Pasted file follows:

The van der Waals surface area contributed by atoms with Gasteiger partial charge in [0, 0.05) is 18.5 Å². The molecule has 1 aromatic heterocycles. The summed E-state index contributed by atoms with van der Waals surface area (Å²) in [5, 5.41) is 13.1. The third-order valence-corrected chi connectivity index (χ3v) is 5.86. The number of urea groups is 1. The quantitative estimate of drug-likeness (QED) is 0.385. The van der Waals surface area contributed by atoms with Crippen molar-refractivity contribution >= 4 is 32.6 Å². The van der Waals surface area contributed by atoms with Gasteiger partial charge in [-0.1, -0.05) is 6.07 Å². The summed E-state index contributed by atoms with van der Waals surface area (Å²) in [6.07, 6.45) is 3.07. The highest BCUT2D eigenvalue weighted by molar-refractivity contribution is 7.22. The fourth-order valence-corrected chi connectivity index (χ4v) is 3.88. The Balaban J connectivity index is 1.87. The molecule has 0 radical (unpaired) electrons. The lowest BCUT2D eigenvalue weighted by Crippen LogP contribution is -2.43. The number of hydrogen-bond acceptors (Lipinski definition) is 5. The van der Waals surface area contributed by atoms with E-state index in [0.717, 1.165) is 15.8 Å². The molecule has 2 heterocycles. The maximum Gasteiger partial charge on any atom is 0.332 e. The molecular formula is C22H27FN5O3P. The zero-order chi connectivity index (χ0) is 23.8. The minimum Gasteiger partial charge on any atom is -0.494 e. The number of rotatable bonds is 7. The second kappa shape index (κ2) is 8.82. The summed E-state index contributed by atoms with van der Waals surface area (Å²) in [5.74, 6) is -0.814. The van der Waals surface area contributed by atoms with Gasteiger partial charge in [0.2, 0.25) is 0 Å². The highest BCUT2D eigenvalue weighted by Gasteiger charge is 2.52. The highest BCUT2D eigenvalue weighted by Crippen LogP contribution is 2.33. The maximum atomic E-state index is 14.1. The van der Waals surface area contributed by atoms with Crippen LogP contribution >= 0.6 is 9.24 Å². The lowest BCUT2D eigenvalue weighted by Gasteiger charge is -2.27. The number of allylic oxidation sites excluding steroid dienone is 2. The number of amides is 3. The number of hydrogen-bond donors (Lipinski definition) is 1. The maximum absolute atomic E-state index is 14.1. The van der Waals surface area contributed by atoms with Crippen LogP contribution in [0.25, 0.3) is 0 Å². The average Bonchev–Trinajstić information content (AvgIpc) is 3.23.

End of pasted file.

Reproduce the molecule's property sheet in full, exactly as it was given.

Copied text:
The van der Waals surface area contributed by atoms with Gasteiger partial charge in [0, 0.05) is 18.5 Å². The molecule has 1 aromatic heterocycles. The summed E-state index contributed by atoms with van der Waals surface area (Å²) in [5, 5.41) is 13.1. The third-order valence-corrected chi connectivity index (χ3v) is 5.86. The number of urea groups is 1. The quantitative estimate of drug-likeness (QED) is 0.385. The van der Waals surface area contributed by atoms with Crippen molar-refractivity contribution >= 4 is 32.6 Å². The van der Waals surface area contributed by atoms with Gasteiger partial charge in [-0.1, -0.05) is 6.07 Å². The summed E-state index contributed by atoms with van der Waals surface area (Å²) in [6.07, 6.45) is 3.07. The highest BCUT2D eigenvalue weighted by molar-refractivity contribution is 7.22. The fourth-order valence-corrected chi connectivity index (χ4v) is 3.88. The Balaban J connectivity index is 1.87. The molecule has 0 radical (unpaired) electrons. The lowest BCUT2D eigenvalue weighted by Crippen LogP contribution is -2.43. The number of hydrogen-bond acceptors (Lipinski definition) is 5. The van der Waals surface area contributed by atoms with E-state index in [0.717, 1.165) is 15.8 Å². The molecule has 2 heterocycles. The maximum Gasteiger partial charge on any atom is 0.332 e. The molecular formula is C22H27FN5O3P. The zero-order chi connectivity index (χ0) is 23.8. The minimum Gasteiger partial charge on any atom is -0.494 e. The number of rotatable bonds is 7. The second kappa shape index (κ2) is 8.82. The summed E-state index contributed by atoms with van der Waals surface area (Å²) in [5.74, 6) is -0.814. The van der Waals surface area contributed by atoms with Gasteiger partial charge in [0.2, 0.25) is 0 Å². The highest BCUT2D eigenvalue weighted by Gasteiger charge is 2.52. The highest BCUT2D eigenvalue weighted by Crippen LogP contribution is 2.33. The maximum atomic E-state index is 14.1. The van der Waals surface area contributed by atoms with Crippen LogP contribution >= 0.6 is 9.24 Å². The lowest BCUT2D eigenvalue weighted by Gasteiger charge is -2.27. The number of allylic oxidation sites excluding steroid dienone is 2. The number of amides is 3. The number of hydrogen-bond donors (Lipinski definition) is 1. The maximum absolute atomic E-state index is 14.1. The van der Waals surface area contributed by atoms with Crippen LogP contribution in [0.25, 0.3) is 0 Å². The average Bonchev–Trinajstić information content (AvgIpc) is 3.23.